New Surveillance Law To Battle Crime On The ‘Dark Web’ Has Civil Rights Groups Worried


Australian law enforcement agencies will be given new ‘exceptional’ powers to combat serious cybercrime, raising concerns among legal bodies and civil rights organisations.

The federal government has enacted legislation giving top law enforcement agencies unprecedented and intrusive tools to battle cybercrime on the dark web, but some organisations are concerned about the scope of the new law’s capabilities.

The Surveillance Legislation Amendment (Identity and Disrupt) Bill 2020 offers three new powers, according to Home Affairs Minister Karen Andrews, which will help police keep up with developing technology and safeguard Australians.

The Australian Federal Police and the Australian Criminal Intelligence Commissioner will be able to combat cyber-crime using the following new powers:

Network activity warrants: allow for intelligence gathering on the most dangerous criminal networks, especially on the dark web and when anonymizing technologies are used.

Data disruption warrants: will be able to thwart severe criminal actions online by allowing them to change questionable data and thwart the commission of significant crimes, such as the dissemination of child exploitation materials.

Account takeover power: allows the AFP and ACIC to seize control of internet accounts in order to acquire evidence of illegal conduct, which may be combined with other investigative authorities (today, law enforcement relies on a person’s agreement).

Minister Andrews defended the bill, claiming that the more than 290 arrests made as part of Operation Ironside earlier in 2021 “confirmed the persistent and ever evolving threat of transnational, serious, and organised crime and the reliance of these networks on the dark web and anonymizing technology to conceal their offending.”

“In Operation Ironside, our law enforcement had an advantage because to creativity and world-class capabilities. “This Bill is just another step that the government is doing to ensure that our agencies preserve their competitive advantage,” she said.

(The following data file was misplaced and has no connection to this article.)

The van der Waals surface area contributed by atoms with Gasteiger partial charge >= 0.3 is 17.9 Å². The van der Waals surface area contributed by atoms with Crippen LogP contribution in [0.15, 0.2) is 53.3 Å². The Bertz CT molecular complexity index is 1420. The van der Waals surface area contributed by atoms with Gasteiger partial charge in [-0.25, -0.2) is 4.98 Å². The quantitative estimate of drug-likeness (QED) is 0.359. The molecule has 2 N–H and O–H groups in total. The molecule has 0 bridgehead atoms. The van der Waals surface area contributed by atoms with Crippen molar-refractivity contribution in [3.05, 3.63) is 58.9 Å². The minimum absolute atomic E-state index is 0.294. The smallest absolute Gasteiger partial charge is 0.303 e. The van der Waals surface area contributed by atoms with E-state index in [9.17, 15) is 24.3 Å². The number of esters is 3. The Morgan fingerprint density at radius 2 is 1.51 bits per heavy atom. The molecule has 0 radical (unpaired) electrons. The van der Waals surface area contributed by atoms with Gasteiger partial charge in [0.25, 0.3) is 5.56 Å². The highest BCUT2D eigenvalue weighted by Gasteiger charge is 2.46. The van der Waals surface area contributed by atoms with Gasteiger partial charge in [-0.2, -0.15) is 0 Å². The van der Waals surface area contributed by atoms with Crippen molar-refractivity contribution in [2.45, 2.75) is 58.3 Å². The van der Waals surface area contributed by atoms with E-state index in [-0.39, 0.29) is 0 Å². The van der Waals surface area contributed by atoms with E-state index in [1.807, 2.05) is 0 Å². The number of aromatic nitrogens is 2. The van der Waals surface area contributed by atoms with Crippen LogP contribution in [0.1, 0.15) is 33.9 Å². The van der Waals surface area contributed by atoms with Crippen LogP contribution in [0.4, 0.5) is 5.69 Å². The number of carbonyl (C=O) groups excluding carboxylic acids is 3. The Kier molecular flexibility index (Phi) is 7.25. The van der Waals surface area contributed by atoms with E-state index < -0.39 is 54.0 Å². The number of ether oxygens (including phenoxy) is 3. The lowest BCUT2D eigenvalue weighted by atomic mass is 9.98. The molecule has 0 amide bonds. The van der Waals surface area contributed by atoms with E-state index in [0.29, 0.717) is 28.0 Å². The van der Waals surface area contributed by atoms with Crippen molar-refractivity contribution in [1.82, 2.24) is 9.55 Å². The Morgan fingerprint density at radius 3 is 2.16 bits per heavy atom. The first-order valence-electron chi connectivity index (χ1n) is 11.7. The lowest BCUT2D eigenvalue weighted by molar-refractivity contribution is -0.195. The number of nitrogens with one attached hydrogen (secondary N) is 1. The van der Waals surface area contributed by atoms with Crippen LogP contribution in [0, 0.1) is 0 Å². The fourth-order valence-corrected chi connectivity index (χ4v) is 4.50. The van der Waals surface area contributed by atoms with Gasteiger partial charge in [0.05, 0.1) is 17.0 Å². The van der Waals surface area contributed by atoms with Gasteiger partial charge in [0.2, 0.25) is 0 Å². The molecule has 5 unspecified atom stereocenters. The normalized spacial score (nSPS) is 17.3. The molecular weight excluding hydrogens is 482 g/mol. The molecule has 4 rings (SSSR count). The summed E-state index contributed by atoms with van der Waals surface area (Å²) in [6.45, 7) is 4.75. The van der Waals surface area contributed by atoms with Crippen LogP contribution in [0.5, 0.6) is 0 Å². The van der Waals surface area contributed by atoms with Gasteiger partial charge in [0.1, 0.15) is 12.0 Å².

“Under our proposals, the AFP will have greater resources to prosecute organised criminal groups and those who perpetrate the most horrific crimes against children to keep narcotics off our streets and out of our communities.”

However, several legal groups have criticised the bill’s passage, claiming that the Morrison government did not properly consider suggestions made by the Parliamentary Joint Committee on Intelligence and Security (PJCIS).

The Law Council of Australia has voiced reservations about the bill, alleging that it omits crucial PJCIS recommendations, notably regarding the adoption of critical protections.

Dr JacobaBrasch QC, President of the Law Council, said it was “especially regrettable” that “judicial issue of fresh, exceptional warrants” had not been implemented.

“The Law Council feels that the considerable breadth and invasive nature of these warrants, as suggested by the PJCIS, requires court officials to examine them,” he added.

“These warrants have the potential to inflict considerable loss, harm, or disruption to legitimate computer users who have committed no wrongdoing.”

Mr.Brasch went on to say that the council was aware that those additions were being considered as part of the long-term development of electronic surveillance legislation, but that the PJCIS recommendations were “specific to the three new warrant-based powers in this legislation, which are now novel, extraordinary, and extensive.”

“They are critical to the reasonable and proportional employment of the new powers, as well as public trust in their exercise at any moment when those powers are in effect,” he continued.

“Deferring consideration and implementation for an indefinite length of time, maybe years, provides no real protection or assurance.”

The Human Rights Law Centre expressed concerns about the use of the new exceptional and unprecedented powers, notably in relation to their potential use against journalists and whistle-blowers.

The PJCIS approved a number of suggestions from the centre – as well as civil society stakeholders – in August, suggesting tighter conditions for the use of the additional powers, as well as stricter supervision measures.

“However, the Morrison Government has rejected or only partly implemented roughly half of the Committee’s recommendations, and the new law has been hurried through Parliament,” the organisation said in a statement.

Every rise in state monitoring has a “democratic cost,” according to Kieran Pender, a senior lawyer with the Human Rights Law Centre.

“Excessive surveillance powers have a chilling effect on journalists and whistleblowers, and they harm all Australians’ privacy,” he added.

“Because the powers are unprecedented and extremely intrusive, they should have been limited to the bare minimum and subject to rigorous safeguards. As a result, the Committee unanimously recommended major revisions.

“It is worrisome that the Morrison Government hurried these legislation through Parliament in less than 24 hours, rather than adopting the Committee’s recommendations and providing time for consideration of future modifications.”

The Commonwealth Ombudsman and the Inspector-General of Intelligence and Security will be in charge of ensuring that the powers are used appropriately.

The PJCIS and the Independent National Security Legislation Monitor will evaluate them as well.


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